The most troubling fiscal cliff on the horizon may be of your own making.
In a survey conducted last year, Fidelity Investments reported that the top financial resolutions going into the new year were saving more, spending less, paying off debt and establishing a household budget.
How did we do?
Not so well, according to the 2012 survey conducted by the National Foundation for Credit Counseling. Their results showed 56 percent of American adults do not have a budget; 40 percent saved less this year than last; and 39 percent carry over monthly credit card debt.
We looked to local financial planning experts for advice on actions to take as we head into 2013 and came up with five savvy financial moves that will help get you off to a financially healthy start.
1. Develop a financial plan and stick with it.
This may be stating the obvious, but advisers note established plans and budgets are not the norm for most people seeking their advice.
The greatest mistake many people make is not taking any action at all, according to David Giancola with financial services firm Meryl Edge. He suggests taking the first step and reaching out to a local banker, financial adviser or a tax professional and setting specific goals regarding your financial future and developing a plan to achieve those goals.
Wake Forest University School of Business professor Sherry Jarrell says, “Some people are actually afraid to look at the balance of their retirement accounts, fearing that they have lost a significant amount. Be honest with yourself, bite the bullet and see where your accounts stand right now. Define realistic financial goals and map out a strategy to achieve them.”
2. Make the most of savings, retirement accounts available through employer plans.
“Be certain to participate in your 401(k) or other retirement offerings if available through your employer,” said Sara Seasholtz CFP, president of Preferred Financial Strategies Inc. in Mooresville.
She advises contributing the maximum percentage of earnings, at least up to the amount your employer matches. Often that is 6 percent and employers generally match 3 percent. This means a total of 9 percent of pre-tax income is invested and tax deferred with 3 percent of that free money.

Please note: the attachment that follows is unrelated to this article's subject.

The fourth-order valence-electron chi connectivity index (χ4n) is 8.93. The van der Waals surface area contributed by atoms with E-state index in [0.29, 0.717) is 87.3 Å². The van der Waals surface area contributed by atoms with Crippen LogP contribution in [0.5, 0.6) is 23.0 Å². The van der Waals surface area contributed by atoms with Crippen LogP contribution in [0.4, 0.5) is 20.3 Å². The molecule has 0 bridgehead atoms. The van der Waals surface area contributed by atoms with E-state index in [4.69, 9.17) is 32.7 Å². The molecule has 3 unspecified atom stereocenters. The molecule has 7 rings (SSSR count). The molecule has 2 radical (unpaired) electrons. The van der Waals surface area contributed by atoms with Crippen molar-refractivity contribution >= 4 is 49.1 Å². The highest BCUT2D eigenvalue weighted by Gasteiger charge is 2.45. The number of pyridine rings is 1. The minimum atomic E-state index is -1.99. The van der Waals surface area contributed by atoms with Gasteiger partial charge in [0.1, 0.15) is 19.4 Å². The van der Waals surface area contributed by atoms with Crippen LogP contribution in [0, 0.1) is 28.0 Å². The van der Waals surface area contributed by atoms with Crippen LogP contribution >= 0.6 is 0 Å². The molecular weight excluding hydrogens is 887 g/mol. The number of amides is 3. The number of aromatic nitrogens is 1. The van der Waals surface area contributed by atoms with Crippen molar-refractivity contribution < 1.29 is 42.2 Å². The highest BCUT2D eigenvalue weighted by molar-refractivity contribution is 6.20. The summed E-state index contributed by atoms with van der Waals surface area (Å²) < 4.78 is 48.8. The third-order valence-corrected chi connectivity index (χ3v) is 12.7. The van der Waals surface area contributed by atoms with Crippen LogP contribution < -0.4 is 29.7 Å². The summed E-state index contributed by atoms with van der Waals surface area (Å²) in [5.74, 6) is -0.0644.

If you are over 50, the IRS allows you to defer an additional amount beyond the maximum annual contribution to certain deferred savings plans assuming you have not saved enough for your retirement. Talk with a financial planner and your employer’s benefit department to see if you qualify for this special “catch-up” provision.
Tax adviser Jay Reitzes of Reitzes Consulting, Inc. in Indian Land, S.C. noted another opportunity for additional savings with deferred income plans.
“Eligible taxpayers are able to receive a Retirement Savings Contribution Credit tax credit of up to $1,000, said Reitzes. “This credit is available for employer-sponsored plans such as a 401(k) as well as IRA and Roth IRA contributions. Contributions may be made up until April 15, potentially using a tax return to fund the contribution.”
3. Manage debt and credit wisely.
Understanding your credit rating and making sure it is accurate can save substantial money when applying for loans or credit. Seasholtz notes free credit reports are available from each of the three main reporting agencies (Equifax, Transunion, and Experian) annually at www.annualcreditreport.com. Request one from a different source every four months, and monitor your credit report for no cost.
“If you have credit card debt,” said Seasholtz, “Make a written list of each card and the respective interest rate on the unpaid balance. Manage your budget to pay off the highest-rate card first.”
4. Year-end tax strategies are for everyone.
Reitzes suggests that many people may benefit from a strategy of accelerating expenses and deferring income at year’s end.
“One of the easiest expenses to accelerate without much of a downside are real estate taxes and estimated state income taxes,” said Reitzes. “These bills may not be due until January, but if they are paid in December, they can be deducted a year earlier. Also, consider making charitable contributions (cash or property) by New Year’s Eve in order to take advantage of the deduction in this calendar year.”
5. Plan for the unexpected.
Having a cash cushion of four to six month’s salary in the bank is a general rule of thumb most financial advisers recommend. Seasholtz suggests a savings rate of 10-15 percent above contributions to your other retirement plans in order to be prepared to weather financial storms.
Insurance, particularly disability insurance, is another way of preparing for the unexpected. Seasholtz suggests exploring an individual disability policy. If you pay the premium and don’t deduct it, the individual benefit is tax-free. This can go a long way to making you whole financially if a disability occurs.
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